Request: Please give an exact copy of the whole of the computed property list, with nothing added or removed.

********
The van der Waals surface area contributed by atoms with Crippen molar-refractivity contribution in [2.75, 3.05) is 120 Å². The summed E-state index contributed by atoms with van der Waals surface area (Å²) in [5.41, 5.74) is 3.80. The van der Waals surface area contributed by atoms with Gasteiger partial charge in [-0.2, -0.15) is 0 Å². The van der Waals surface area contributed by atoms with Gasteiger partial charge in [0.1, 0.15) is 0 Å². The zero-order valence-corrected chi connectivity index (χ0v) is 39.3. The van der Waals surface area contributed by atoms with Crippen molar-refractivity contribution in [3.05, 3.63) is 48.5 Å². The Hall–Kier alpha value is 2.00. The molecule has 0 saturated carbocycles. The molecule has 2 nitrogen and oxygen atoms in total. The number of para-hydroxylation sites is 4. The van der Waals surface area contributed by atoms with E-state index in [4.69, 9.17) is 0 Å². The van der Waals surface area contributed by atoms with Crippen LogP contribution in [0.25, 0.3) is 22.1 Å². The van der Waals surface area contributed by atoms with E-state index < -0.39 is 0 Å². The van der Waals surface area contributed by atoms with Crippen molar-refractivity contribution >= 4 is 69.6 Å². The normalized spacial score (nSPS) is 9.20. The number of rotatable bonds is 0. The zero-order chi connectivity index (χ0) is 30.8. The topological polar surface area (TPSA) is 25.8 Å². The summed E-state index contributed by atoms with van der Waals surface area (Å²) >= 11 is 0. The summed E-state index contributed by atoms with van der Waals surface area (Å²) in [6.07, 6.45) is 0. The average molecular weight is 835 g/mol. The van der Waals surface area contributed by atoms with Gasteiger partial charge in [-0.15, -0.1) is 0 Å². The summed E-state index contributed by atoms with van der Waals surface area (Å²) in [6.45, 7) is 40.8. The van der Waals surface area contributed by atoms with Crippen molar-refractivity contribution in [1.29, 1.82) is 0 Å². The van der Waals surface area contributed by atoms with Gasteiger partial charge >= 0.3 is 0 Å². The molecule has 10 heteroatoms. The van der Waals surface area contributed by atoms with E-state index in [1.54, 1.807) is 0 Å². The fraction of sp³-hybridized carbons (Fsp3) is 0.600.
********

The van der Waals surface area contributed by atoms with Crippen molar-refractivity contribution in [2.75, 3.05) is 120 Å². The summed E-state index contributed by atoms with van der Waals surface area (Å²) in [5.41, 5.74) is 3.80. The van der Waals surface area contributed by atoms with Gasteiger partial charge in [-0.2, -0.15) is 0 Å². The van der Waals surface area contributed by atoms with Gasteiger partial charge in [0.1, 0.15) is 0 Å². The zero-order valence-corrected chi connectivity index (χ0v) is 39.3. The van der Waals surface area contributed by atoms with Crippen molar-refractivity contribution in [3.05, 3.63) is 48.5 Å². The Hall–Kier alpha value is 2.00. The molecule has 0 saturated carbocycles. The molecule has 2 nitrogen and oxygen atoms in total. The number of para-hydroxylation sites is 4. The van der Waals surface area contributed by atoms with E-state index in [4.69, 9.17) is 0 Å². The van der Waals surface area contributed by atoms with Crippen LogP contribution in [0.25, 0.3) is 22.1 Å². The van der Waals surface area contributed by atoms with E-state index < -0.39 is 0 Å². The van der Waals surface area contributed by atoms with Crippen molar-refractivity contribution >= 4 is 69.6 Å². The normalized spacial score (nSPS) is 9.20. The number of rotatable bonds is 0. The zero-order chi connectivity index (χ0) is 30.8. The topological polar surface area (TPSA) is 25.8 Å². The summed E-state index contributed by atoms with van der Waals surface area (Å²) >= 11 is 0. The summed E-state index contributed by atoms with van der Waals surface area (Å²) in [6.07, 6.45) is 0. The average molecular weight is 835 g/mol. The van der Waals surface area contributed by atoms with Gasteiger partial charge in [-0.15, -0.1) is 0 Å². The summed E-state index contributed by atoms with van der Waals surface area (Å²) in [6.45, 7) is 40.8. The van der Waals surface area contributed by atoms with Crippen molar-refractivity contribution in [1.29, 1.82) is 0 Å². The van der Waals surface area contributed by atoms with Gasteiger partial charge >= 0.3 is 0 Å². The molecule has 10 heteroatoms. The van der Waals surface area contributed by atoms with E-state index in [1.54, 1.807) is 0 Å². The fraction of sp³-hybridized carbons (Fsp3) is 0.600.